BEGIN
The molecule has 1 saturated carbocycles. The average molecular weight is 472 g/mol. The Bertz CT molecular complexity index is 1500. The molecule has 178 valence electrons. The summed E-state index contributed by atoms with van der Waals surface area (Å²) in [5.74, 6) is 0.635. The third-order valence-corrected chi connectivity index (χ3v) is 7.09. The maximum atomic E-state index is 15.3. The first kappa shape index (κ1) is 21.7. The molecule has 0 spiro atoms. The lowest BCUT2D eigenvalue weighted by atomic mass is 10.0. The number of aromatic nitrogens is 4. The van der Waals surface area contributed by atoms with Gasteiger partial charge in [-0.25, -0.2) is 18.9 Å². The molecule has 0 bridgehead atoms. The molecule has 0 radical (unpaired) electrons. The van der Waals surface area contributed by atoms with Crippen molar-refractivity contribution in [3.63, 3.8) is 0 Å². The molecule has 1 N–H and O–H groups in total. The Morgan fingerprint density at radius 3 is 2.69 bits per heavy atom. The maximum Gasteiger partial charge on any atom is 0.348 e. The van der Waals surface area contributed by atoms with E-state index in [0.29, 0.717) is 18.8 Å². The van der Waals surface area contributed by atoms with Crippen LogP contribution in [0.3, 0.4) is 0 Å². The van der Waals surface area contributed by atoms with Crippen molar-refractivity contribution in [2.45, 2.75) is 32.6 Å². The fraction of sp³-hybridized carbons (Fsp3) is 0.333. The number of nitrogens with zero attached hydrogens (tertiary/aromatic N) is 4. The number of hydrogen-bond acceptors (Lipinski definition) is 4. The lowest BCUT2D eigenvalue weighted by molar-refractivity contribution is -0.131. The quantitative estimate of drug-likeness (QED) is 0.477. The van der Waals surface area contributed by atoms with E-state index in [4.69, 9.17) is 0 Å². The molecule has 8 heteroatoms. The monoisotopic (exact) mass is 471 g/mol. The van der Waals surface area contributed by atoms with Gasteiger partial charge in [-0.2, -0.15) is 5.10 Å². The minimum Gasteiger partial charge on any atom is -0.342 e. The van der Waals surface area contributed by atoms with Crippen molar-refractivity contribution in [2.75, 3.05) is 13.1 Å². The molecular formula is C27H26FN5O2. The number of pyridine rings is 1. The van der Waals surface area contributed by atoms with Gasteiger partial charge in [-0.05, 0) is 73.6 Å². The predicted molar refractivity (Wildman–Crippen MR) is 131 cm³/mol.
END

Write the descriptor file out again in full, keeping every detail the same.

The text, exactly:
The molecule has 1 saturated carbocycles. The average molecular weight is 472 g/mol. The Bertz CT molecular complexity index is 1500. The molecule has 178 valence electrons. The summed E-state index contributed by atoms with van der Waals surface area (Å²) in [5.74, 6) is 0.635. The third-order valence-corrected chi connectivity index (χ3v) is 7.09. The maximum atomic E-state index is 15.3. The first kappa shape index (κ1) is 21.7. The molecule has 0 spiro atoms. The lowest BCUT2D eigenvalue weighted by atomic mass is 10.0. The number of aromatic nitrogens is 4. The van der Waals surface area contributed by atoms with Gasteiger partial charge in [-0.25, -0.2) is 18.9 Å². The molecule has 0 bridgehead atoms. The molecule has 0 radical (unpaired) electrons. The van der Waals surface area contributed by atoms with Crippen molar-refractivity contribution in [3.63, 3.8) is 0 Å². The molecule has 1 N–H and O–H groups in total. The Morgan fingerprint density at radius 3 is 2.69 bits per heavy atom. The maximum Gasteiger partial charge on any atom is 0.348 e. The van der Waals surface area contributed by atoms with E-state index in [0.29, 0.717) is 18.8 Å². The van der Waals surface area contributed by atoms with Crippen LogP contribution in [0.3, 0.4) is 0 Å². The van der Waals surface area contributed by atoms with Crippen molar-refractivity contribution in [2.45, 2.75) is 32.6 Å². The fraction of sp³-hybridized carbons (Fsp3) is 0.333. The number of nitrogens with zero attached hydrogens (tertiary/aromatic N) is 4. The number of hydrogen-bond acceptors (Lipinski definition) is 4. The lowest BCUT2D eigenvalue weighted by molar-refractivity contribution is -0.131. The quantitative estimate of drug-likeness (QED) is 0.477. The van der Waals surface area contributed by atoms with E-state index in [4.69, 9.17) is 0 Å². The molecule has 8 heteroatoms. The monoisotopic (exact) mass is 471 g/mol. The van der Waals surface area contributed by atoms with Gasteiger partial charge in [-0.2, -0.15) is 5.10 Å². The minimum Gasteiger partial charge on any atom is -0.342 e. The van der Waals surface area contributed by atoms with Crippen molar-refractivity contribution in [2.75, 3.05) is 13.1 Å². The molecular formula is C27H26FN5O2. The number of pyridine rings is 1. The van der Waals surface area contributed by atoms with Gasteiger partial charge in [-0.05, 0) is 73.6 Å². The predicted molar refractivity (Wildman–Crippen MR) is 131 cm³/mol.